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From Aaron Mulder <>
Subject Re: [components] - lazy loading...
Date Sat, 09 Aug 2003 13:58:30 GMT
	If you deploy a typical EAR, this won't save you a whole lot,
because the server itself will start darn fast, then try to deploy an app,
which loads the deployer, the web & EJB containers, DB pools, JNDI,
transactions, security, web connectors, "EJB connectors", and so on -- the
majority of available services.  You may save the effort of JMS and J2CA,
depending on the app, but it's not the huge advantage that it initially
sounds like.

	I think we'd get more mileage out of aggressively ensuring that
components start up quickly.  You'd get a lot more (let's say) by ensuring
that all 20 components together start up in under a second that you would
by not starting the small number of them that an application required.


On Sat, 9 Aug 2003, Jules Gosnell wrote:
> Jason,
> I followed pretty much the same though path as you have just outlined 
> after posting - then I hung in there and thought some more :-)
> Yes it makes things more complex, however:
> In development, which is where we have already proven you need to 
> capture hearts and minds first, startup time and footprint are 
> important. You would be amazed how many people I have come across in my 
> JBoss dealings who still have to do a lot of cold deployment... Besides 
> as Geronimo developers, therefore the people who will be restarting it 
> most, this would speed our own development cycle.
> J2EE decomposes nicely into a bunch of APIs*. We just need a 
> persistant registration service. The first time you run up Geronimo, all 
> services start, declaring that e.g. they implement javax.naming or 
> javax.servlet etc... (package granularity should be enough). Deployers 
> also register their interest in e.g. WebContainer:war etc...
> These deps are saved away, and next time you start Geronimo, put to good 
> use - the dependency tree is shaken out and only services required are 
> loaded. This behaviour could be switchable, to load lazily in 
> development and proactively in production.
> I was thinking that the ClassLoader could do something similar. Instead 
> of sitting there watching hundreds of jars being loaded from 
> server/x/lib, it could load the index that it saved from the last run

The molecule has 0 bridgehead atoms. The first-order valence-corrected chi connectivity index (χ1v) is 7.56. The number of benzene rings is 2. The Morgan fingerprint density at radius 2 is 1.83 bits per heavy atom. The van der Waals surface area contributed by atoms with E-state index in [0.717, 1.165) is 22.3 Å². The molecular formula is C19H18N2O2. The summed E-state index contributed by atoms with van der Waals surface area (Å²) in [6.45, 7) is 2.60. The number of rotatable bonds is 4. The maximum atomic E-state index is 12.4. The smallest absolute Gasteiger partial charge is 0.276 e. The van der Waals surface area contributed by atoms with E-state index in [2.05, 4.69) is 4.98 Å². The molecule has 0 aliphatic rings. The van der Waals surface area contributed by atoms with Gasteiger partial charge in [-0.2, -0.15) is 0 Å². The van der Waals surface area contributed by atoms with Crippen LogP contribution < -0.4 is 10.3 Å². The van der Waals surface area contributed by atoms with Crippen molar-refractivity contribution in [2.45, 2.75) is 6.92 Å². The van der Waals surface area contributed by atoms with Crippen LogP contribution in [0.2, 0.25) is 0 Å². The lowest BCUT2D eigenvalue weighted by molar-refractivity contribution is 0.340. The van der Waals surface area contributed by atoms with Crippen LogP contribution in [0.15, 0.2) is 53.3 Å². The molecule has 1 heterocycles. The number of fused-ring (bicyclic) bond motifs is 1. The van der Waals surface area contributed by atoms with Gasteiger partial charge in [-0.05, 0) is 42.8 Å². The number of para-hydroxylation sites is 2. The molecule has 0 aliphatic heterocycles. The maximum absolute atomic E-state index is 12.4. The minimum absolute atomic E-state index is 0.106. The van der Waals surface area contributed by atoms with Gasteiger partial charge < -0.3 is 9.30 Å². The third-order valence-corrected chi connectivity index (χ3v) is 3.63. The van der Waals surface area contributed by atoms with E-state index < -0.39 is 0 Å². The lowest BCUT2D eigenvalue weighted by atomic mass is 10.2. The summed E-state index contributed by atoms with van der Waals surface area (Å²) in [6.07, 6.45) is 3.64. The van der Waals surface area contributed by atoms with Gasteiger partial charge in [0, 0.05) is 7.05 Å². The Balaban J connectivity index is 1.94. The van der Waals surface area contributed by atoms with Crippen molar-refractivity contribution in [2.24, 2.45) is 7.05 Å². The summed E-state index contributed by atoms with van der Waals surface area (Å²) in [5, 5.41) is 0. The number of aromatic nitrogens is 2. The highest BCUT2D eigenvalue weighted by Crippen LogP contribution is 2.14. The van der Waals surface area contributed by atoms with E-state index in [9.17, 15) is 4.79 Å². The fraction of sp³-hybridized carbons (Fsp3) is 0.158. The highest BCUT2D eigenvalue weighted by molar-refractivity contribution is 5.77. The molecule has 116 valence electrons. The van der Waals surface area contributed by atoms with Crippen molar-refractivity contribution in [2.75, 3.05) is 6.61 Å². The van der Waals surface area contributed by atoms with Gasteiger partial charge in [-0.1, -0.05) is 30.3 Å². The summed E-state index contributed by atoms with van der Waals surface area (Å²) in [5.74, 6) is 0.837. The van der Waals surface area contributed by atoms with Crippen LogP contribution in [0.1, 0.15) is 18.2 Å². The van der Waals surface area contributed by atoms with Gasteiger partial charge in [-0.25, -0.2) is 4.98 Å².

> and then load these classes lazily as and when required. Further startup 
> time speedups...
> If you upgrade or add new services, jars, their presence would 
> invalidate the relevant part of the cached dependency tree or index.
> Complex, yes, innovative and possibly valuable - yes.
> I don't want something like this to get in the way of getting a server 
> out of the door ASAP, but I'd like it to be considered if anyone starts 
> working, out on  branch, on the ultimate plug-in component system for 
> Geronimo services...
> What do you say :-)
> Jules
> Jason Dillon wrote:
> >> Imagine that rather than having a set number of configurations which 
> >> all load every service at startup, Geronimo could load just the 
> >> components needed to provide the services required by your 
> >> deployables...
> >
> >
> > I like the concept, but I am not sure how easy this will be to 
> > actually implement.  To make something like this work, we would need 
> > to load configuration metadata for everything on boot, so that we knew 
> > what components we had to work with.  I mean, how else would the 
> > component container know which components it had to work with to start 
> > the services required by the deployable?
> >
> >
> >> e.g. you are doing web development, so when you start Geronimo it 
> >> just loads the webcontainer component and deploys your webapp. You 
> >> webapp decides to load a javax.naming class so the JNDI service is 
> >> brought on  line, it loads a javax.mail class and looks up a mail 
> >> service in JNDI - the mail service is brought up... etc
> >
> >
> > Sounds like a lot of complex magic inside to achieve lazy loading.
> >
> >
> >> If we could lazily load services as required, startup time would be 
> >> greatly reduced, footprint as well, and the distributions complexity 
> >> too - since we could just ship everything and only what was needed 
> >> would be used.
> >
> >
> > Initial startup time may be reduced, but if an app requires JNDI, 
> > JavaMail or whatever, then the time initialize these will not change, 
> > we have just moved where that time is spent.
> >
> > I do like the concept, but I think this may not be feasible in the 
> > short-term... though it would depend a lot on what we use for 
> > component management I would say.
> >
> > Personally I do not believe that this buys us all that much.  While 
> > lazy loading may (or may not) be nice during development, in a 
> > production environment I would rather have a slow startup where all of 
> > my components are initialized and connected.
> >
> > On the other hand, if the component container had knowledge of the 
> > available components/services, then was asked to deploy a web-app, 
> > which requires a web-container, JNDI, whatever, then then container 
> > could initialize and start these components automatically with out 
> > having to explicitly list them as components to be started when the 
> > server comes up.
> >
> > I think to make something like this work it would have to be done at a 
> > component connection/dependency level and will depend much on the 
> > component container we use or write.
> >
> > --jason
> >

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